Analyzing the Redskins’ Motion to Dismiss in the Barrett Green Lawsuit


Yesterday, I was finally able to obtain copies of the Barrett Green lawsuit and I spent some time analyzing the allegations in his complaint. Time didn’t permit me to address the response filed by the Redskins but it basically mirrors what I said about the CBA preempting the claims in the lawsuit. The Redskins had some other interesting things to say in their Motion to Dismiss and the accompanying Memorandum of Law, so let’s get right to it.

The lawsuit essentially has 2 bases for dismissal, preemption under the CBA and the statute of limitations. Let’s address the statute of limitations argument first because it raises 2 pretty interesting dynamics. First, as I wrote last night, the Redskins have retained counsel but their attorneys are not representing Robert Royal or Gregg Williams. This shows up most plainly in the portions of the dismissal paperwork addressed to the statute of limitations issue.

In their dismissal and argument, the Redskins only address the counts in the complaint addressed solely to them. As I said last night, the preemption argument is really strong and if the Judge finds the claims to be preempted by the CBA then the case gets dismissed. I certainly think it’s possible this is all by design and that there was a conscious decision by the parties to handle the case this way initially. One would think there must be an agreement from the attorneys representing Mr. Green that no default judgment would be sought against Royal and Williams and that they need not procure counsel until the Judge rules on the preemption argument.

The statute of limitations defense revolves around Green’s claims of battery, negligence, vicarious liability and negligent supervision against the Redskins. In all fairness, the Redskins brief points out that the statute of limitations for ALL THE CLAIMS brought in the lawsuit is 3 years and their argument is directed to and applies to all claims. This will not go unnoticed by the District Court Judge. The statute of limitations defense is raised first which I think is a great move by the attorneys representing the Redskins.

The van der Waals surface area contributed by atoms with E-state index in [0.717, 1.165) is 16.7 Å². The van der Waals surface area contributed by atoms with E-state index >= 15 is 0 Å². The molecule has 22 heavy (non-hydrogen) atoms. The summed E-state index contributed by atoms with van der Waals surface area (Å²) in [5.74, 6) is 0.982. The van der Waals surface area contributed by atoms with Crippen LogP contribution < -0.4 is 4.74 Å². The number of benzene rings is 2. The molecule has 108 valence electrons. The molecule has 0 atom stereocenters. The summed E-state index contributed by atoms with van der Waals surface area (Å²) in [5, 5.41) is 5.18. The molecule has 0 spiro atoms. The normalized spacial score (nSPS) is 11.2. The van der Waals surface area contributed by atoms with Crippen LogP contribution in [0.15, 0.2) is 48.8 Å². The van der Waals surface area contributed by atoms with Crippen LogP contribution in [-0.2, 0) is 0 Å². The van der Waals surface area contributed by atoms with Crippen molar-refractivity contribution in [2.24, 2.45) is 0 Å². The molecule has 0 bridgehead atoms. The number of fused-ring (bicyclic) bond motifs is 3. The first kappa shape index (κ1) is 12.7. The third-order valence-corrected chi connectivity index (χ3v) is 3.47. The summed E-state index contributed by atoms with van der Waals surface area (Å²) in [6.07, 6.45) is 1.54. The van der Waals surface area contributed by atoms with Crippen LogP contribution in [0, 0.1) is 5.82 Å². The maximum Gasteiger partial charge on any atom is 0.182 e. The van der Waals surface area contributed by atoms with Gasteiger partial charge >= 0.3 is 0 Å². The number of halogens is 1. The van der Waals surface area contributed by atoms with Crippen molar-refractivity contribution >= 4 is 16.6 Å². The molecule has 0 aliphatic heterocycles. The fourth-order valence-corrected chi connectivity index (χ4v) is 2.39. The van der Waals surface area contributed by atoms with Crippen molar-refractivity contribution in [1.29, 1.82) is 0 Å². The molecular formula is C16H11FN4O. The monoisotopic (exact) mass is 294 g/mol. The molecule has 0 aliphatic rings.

From a tactical standpoint, I think it is very good lawyering (made up word!) by the attorneys representing the Redskins to lead with the statute defense. It allows them to set forth the claims and the inconsistencies in detail and argue the delay was through a conscious decision by Green. It also sets up the preemption argument because it shows Green was aware of or should have been aware of the nature of his claims immediately. It also fairly readily disposes of Green’s claim of fraudulent concealment. Finally, it leads you to wonder why he waited so long which of course is a perfect segue to the preemption defense.

As for the preemption argument, it is important to note the pleadings state the CBA applies to Green, Royal and the Redskins. Gregg Williams is noticeably absent from that argument and for good reason as the agreement is technically between the NFL and the NFLPA on behalf of the players. The extent to which that may or may not matter has to be determined by the allegations against Gregg Williams. So let’s take a look at those allegations.